“Confronting Politicus Distractus”

Column by Rev. David M. Felten on September, 24 2020

Recently, a half-dozen young people in our small town organized a peaceful Black Lives Matter demonstration. The march was seen by some as an intrusion of threatening other-worldly politics into our predominantly (99.8%) white town and riled up a lot of emotional responses on social media.

Holding Space for Spiritual Transformation 

Column by Skylar Wilson on February, 6 2020

“New personality types are created during social and spiritual crises of religious, political, or economic origin.” ~Otto Rank

One hundred years ago, as the world was shaking …

A Call to Spirituality and Religious participation.

Column by Rev. Roger Wolsey on May, 31 2018

A growing number of people who identify as progressive Christians also identify as being post-Christian, and/or post-Church, or even post-God. While this is of course perfectly okay and welcome, I experience this as less than ideal or optimal. To my mind following the way, teaching, and example of Jesus cannot truly, or at least not easily, be done without also having, nurturing, and tending to an active personal spiritual life communing with God (being present to Source/Presence) as well as an active communal/collective shared spiritual community. While some people may say that forums such as this newsletter and other online resources “meet that need” in their lives, words on a page pale in comparison to actually engaging in centering prayer, meditation, communion, shared singing, potluck suppers, organized community service, and experiencing big loving hugs from gifted kindred spirits.

Democracy in Chains and a New Religion of the True Believers (Part II)

Column by Rev. Dr. Matthew Fox on March, 29 2018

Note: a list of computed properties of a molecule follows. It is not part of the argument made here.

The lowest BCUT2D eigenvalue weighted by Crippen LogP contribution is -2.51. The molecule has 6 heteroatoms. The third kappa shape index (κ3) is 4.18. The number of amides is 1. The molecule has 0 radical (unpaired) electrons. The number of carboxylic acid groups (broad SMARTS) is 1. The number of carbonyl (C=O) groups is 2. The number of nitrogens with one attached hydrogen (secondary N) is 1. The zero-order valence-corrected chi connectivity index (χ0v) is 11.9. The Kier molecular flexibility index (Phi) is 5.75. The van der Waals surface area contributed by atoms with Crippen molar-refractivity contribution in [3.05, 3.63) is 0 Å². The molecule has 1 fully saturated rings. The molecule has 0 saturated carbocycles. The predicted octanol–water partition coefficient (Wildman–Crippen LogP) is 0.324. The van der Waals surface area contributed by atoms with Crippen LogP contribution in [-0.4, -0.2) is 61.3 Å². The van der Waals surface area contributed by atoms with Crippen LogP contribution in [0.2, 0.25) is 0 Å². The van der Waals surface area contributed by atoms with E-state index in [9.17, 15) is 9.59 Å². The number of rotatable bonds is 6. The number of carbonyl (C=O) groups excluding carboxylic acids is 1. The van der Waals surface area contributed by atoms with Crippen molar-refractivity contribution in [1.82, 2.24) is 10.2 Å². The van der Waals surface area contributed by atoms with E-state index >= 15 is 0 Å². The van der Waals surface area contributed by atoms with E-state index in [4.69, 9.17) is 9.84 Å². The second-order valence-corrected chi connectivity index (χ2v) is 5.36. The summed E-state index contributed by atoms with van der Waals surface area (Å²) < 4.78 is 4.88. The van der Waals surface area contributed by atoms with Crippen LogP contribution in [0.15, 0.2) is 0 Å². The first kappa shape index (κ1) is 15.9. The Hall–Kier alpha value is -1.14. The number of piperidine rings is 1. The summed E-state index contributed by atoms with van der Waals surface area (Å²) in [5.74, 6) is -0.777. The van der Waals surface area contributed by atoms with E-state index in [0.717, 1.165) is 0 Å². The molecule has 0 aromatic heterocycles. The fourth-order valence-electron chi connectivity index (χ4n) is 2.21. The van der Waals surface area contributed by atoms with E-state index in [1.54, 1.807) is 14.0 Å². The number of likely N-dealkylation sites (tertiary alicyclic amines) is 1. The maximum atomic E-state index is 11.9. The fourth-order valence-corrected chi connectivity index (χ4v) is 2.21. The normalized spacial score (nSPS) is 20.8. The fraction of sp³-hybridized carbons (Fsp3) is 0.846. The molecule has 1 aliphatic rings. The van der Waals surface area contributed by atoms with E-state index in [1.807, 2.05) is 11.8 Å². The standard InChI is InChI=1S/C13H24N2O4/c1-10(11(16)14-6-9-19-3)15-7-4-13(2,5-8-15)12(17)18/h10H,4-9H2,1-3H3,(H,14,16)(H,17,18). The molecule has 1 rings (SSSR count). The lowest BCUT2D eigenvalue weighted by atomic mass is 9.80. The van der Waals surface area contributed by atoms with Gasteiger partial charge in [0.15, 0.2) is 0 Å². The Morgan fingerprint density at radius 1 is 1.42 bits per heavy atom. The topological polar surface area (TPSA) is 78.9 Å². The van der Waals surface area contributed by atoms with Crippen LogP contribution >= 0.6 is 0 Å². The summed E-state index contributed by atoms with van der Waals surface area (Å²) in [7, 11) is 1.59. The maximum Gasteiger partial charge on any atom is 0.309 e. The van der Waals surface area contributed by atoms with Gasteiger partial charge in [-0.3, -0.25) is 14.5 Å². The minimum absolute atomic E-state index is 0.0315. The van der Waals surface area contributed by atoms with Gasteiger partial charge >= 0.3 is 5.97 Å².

Surely this is a new religion isn’t it? Offering a new take on Jesus’ words? How amazing that so-called Evangelical “Christians” seem eager to follow what so blatantly contradicts Jesus’ teachings. It is curious that the new Koch Republican Party continues to court the Evangelical vote successfully since Buchanan and many of the thinkers in this cult were in fact atheists “who looked down on those who believe in God.”

A New Poem, an Invitation, & Thoughts on Religion and the Arts

Column by Cassandra Farrin on August, 17 2017

As some of you are already aware, I am in the middle of a project retelling early Christian texts as poems, tentatively titled Apocryphal Monologues. Each poem pairs modern-day ethical questions with words from an ancient text, putting them into dialogue with one another. In some cases I am retelling whole texts, such as On the Origin of the World. In others, as in the poem above, I engage with a single episode or saying. Along with miscarriage, the poems so far address nuclear meltdowns, the arms race, rape, abortion, and the feminine as a legitimate expression of the divine. I don’t want the poems to be preachy; I try not to moralize. I’m more interested in asking difficult questions of the texts and demanding emotionally honest answers.

Column by Rev. David M. Felten on July, 13 2017

Most 21st century Christians have grown up indoctrinated by a conventional religious experience that offers the assurance of having all the answers tied up in a little bow, just for the believing. Many still find this to be comforting, but a growing number are antsy. On the verge of becoming what Bishop Spong calls “church alumni/ae,” they know too much. Archaeology, astrophysics, and any number of other scientific disciplines continue to make discoveries that compel us to re-evaluate our true place in the universe – and we are right to be feeling increasingly humble.

Column by Fred Plumer on June, 1 2017

About ten years ago, I attended a two day conference that garnered a lot of anticipation and excitement about the topics, which were: a new way of communicating our religious beliefs and the discussion of postmodern theology. Near the end of the conference, I was ready for it to be over. It had been a good conference. The keynote speakers were well respected and leaders in their fields. But I was done.